Sounds like SVCF has the same kind of ego and hubris as their donors. While many are a community-minded, a large group of them simply want the tax write off. Has anyone looked into how much of that 13.5 billion of assets under management actually gets deployed to do good? I seem to recall reading that a very small percentage of their managed funds actually get donated. Time to step up and make non-profits like this far more accountable.

22 people like this
Posted by Curious
a resident of Fairmeadow
on Apr 20, 2018 at 12:00 pm

I don't think I ever understood that a foundation that represented the interests of its namesake didn't actually do much to help it. I've done some looking and it would appear that very little of the money held by t his organization actually goes to help the community of Silicon Valley. Other foundations with much smaller assets do much more. I was proud of this non-profit until reading the news this week.

What gives? And why doesn't someone do an investigation of that? A giving organization that holds on to money to have power is as bad as anything one can imagine. Our homeless situation and housing costs and health disparities should be fixed with 13.5 billion dollars no?

28 people like this
Posted by MyOpinion
a resident of another community
on Apr 20, 2018 at 3:17 pm

The CEO has to go.

18 people like this
Posted by Sophie
a resident of another community
on Apr 20, 2018 at 3:33 pm

A toxic working environment from a prominent foundation? What else are there under the carpet? Anyone or auditor actually evaluate the funds result? Instead of a tool for big Corp to write off tax?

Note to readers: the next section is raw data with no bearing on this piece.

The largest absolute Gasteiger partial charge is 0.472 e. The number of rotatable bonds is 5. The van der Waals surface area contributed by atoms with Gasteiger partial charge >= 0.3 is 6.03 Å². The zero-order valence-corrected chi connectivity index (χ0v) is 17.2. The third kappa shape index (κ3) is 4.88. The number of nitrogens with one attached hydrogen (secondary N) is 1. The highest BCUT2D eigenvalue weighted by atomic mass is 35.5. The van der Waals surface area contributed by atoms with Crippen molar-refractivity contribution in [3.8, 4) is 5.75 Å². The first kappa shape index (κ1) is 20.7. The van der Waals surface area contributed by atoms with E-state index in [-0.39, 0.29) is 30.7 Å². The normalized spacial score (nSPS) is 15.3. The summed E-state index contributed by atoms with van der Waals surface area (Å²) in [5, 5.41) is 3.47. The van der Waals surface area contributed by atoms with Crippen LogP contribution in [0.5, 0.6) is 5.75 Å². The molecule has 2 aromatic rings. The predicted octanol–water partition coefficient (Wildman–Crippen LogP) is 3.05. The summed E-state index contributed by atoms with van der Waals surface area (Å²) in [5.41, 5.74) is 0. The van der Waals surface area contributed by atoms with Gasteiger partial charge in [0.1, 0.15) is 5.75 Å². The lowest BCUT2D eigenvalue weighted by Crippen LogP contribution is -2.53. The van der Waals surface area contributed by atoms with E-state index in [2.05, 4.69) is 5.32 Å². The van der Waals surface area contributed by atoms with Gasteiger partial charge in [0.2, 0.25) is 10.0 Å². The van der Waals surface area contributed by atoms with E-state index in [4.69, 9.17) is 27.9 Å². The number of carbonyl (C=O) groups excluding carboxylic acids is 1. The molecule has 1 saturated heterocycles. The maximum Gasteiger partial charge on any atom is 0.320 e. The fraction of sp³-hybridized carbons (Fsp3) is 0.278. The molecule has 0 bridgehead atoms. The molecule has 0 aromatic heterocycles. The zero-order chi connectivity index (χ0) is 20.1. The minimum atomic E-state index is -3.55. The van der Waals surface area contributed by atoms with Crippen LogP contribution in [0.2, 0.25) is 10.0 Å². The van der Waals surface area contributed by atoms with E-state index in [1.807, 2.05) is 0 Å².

Like this comment
Posted by MyOpinion
a resident of another community
on Apr 21, 2018 at 8:14 am

[Post removed.]

14 people like this
Posted by Governance
a resident of Crescent Park
on Apr 21, 2018 at 8:59 am

I agree the CEO is responsible and needs to step down. He set the culture and it seems like he had to know and if he did not, he was out of touch and clearly challenged as a leader. I am curious to know where the board was in all of this? Charities are governed by boards and who was overseeing the CEO and No. 2? After all, this is a $13.5 billion entity.

15 people like this
Posted by Mtn View Resident
a resident of Mountain View
on Apr 21, 2018 at 9:43 am

Why is it that SVCF, with billions in assets, its HQ in Mountain View, lets the City of Mountain View foot the bill for homelessness, people living out of cars and RV's on City Streets. Ironically the SVCF major donors, live in affluent communities such as Los Altos and Los Altos Hills, towns with zero tolerance for the homeless taking up residence on their streets, they push the problem over the border, turn a blind eye and nobody seems to care.

1 person likes this
Posted by MyOpinion
a resident of another community
on Apr 22, 2018 at 10:43 am

IF I had a donor advised fund with SVCF would seriously consider transferring to another DAF. "Notably, while a donor-advised fund can facilitate the transfer to another donor-advised fund not all donor-advised funds cooperate with outbound transfers to other DAFs (as the donor-advised fund is not required to acquiesce to the donor in all situations)."